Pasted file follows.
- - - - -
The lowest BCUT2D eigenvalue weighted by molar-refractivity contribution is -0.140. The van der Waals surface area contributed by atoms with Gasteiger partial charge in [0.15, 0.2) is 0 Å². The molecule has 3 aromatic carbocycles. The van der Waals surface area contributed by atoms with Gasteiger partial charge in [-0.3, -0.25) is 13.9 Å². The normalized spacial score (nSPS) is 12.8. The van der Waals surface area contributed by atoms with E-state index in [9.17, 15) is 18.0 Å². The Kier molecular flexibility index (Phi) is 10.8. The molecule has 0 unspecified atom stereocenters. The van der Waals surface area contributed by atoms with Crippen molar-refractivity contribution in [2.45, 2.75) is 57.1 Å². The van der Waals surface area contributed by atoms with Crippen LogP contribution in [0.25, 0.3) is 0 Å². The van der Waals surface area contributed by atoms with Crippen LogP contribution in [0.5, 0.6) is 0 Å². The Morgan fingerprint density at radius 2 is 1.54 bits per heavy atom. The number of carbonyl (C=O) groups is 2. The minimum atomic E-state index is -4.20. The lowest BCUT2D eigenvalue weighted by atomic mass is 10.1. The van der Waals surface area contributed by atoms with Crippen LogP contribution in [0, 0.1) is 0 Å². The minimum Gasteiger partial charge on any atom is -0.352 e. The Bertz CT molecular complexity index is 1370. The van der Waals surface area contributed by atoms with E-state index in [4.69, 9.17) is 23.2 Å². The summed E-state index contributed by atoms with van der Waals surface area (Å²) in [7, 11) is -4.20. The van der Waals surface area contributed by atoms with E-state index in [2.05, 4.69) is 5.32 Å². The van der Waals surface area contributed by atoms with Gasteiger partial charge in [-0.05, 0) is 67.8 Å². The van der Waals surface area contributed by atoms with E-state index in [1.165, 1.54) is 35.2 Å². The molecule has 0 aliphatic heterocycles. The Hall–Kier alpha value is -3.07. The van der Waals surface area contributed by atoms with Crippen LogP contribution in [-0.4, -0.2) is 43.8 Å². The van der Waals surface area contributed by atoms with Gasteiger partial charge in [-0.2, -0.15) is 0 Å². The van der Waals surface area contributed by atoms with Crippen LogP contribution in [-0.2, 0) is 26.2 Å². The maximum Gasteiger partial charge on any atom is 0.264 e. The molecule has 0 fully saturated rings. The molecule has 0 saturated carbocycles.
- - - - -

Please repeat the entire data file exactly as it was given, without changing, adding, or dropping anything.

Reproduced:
The lowest BCUT2D eigenvalue weighted by molar-refractivity contribution is -0.140. The van der Waals surface area contributed by atoms with Gasteiger partial charge in [0.15, 0.2) is 0 Å². The molecule has 3 aromatic carbocycles. The van der Waals surface area contributed by atoms with Gasteiger partial charge in [-0.3, -0.25) is 13.9 Å². The normalized spacial score (nSPS) is 12.8. The van der Waals surface area contributed by atoms with E-state index in [9.17, 15) is 18.0 Å². The Kier molecular flexibility index (Phi) is 10.8. The molecule has 0 unspecified atom stereocenters. The van der Waals surface area contributed by atoms with Crippen molar-refractivity contribution in [2.45, 2.75) is 57.1 Å². The van der Waals surface area contributed by atoms with Crippen LogP contribution in [0.25, 0.3) is 0 Å². The van der Waals surface area contributed by atoms with Crippen LogP contribution in [0.5, 0.6) is 0 Å². The Morgan fingerprint density at radius 2 is 1.54 bits per heavy atom. The number of carbonyl (C=O) groups is 2. The minimum atomic E-state index is -4.20. The lowest BCUT2D eigenvalue weighted by atomic mass is 10.1. The van der Waals surface area contributed by atoms with Crippen LogP contribution in [0, 0.1) is 0 Å². The minimum Gasteiger partial charge on any atom is -0.352 e. The Bertz CT molecular complexity index is 1370. The van der Waals surface area contributed by atoms with E-state index in [4.69, 9.17) is 23.2 Å². The summed E-state index contributed by atoms with van der Waals surface area (Å²) in [7, 11) is -4.20. The van der Waals surface area contributed by atoms with E-state index in [2.05, 4.69) is 5.32 Å². The van der Waals surface area contributed by atoms with Gasteiger partial charge in [-0.05, 0) is 67.8 Å². The van der Waals surface area contributed by atoms with E-state index in [1.165, 1.54) is 35.2 Å². The molecule has 0 aliphatic heterocycles. The Hall–Kier alpha value is -3.07. The van der Waals surface area contributed by atoms with Crippen LogP contribution in [-0.4, -0.2) is 43.8 Å². The van der Waals surface area contributed by atoms with Gasteiger partial charge in [-0.2, -0.15) is 0 Å². The van der Waals surface area contributed by atoms with Crippen LogP contribution in [-0.2, 0) is 26.2 Å². The maximum Gasteiger partial charge on any atom is 0.264 e. The molecule has 0 fully saturated rings. The molecule has 0 saturated carbocycles.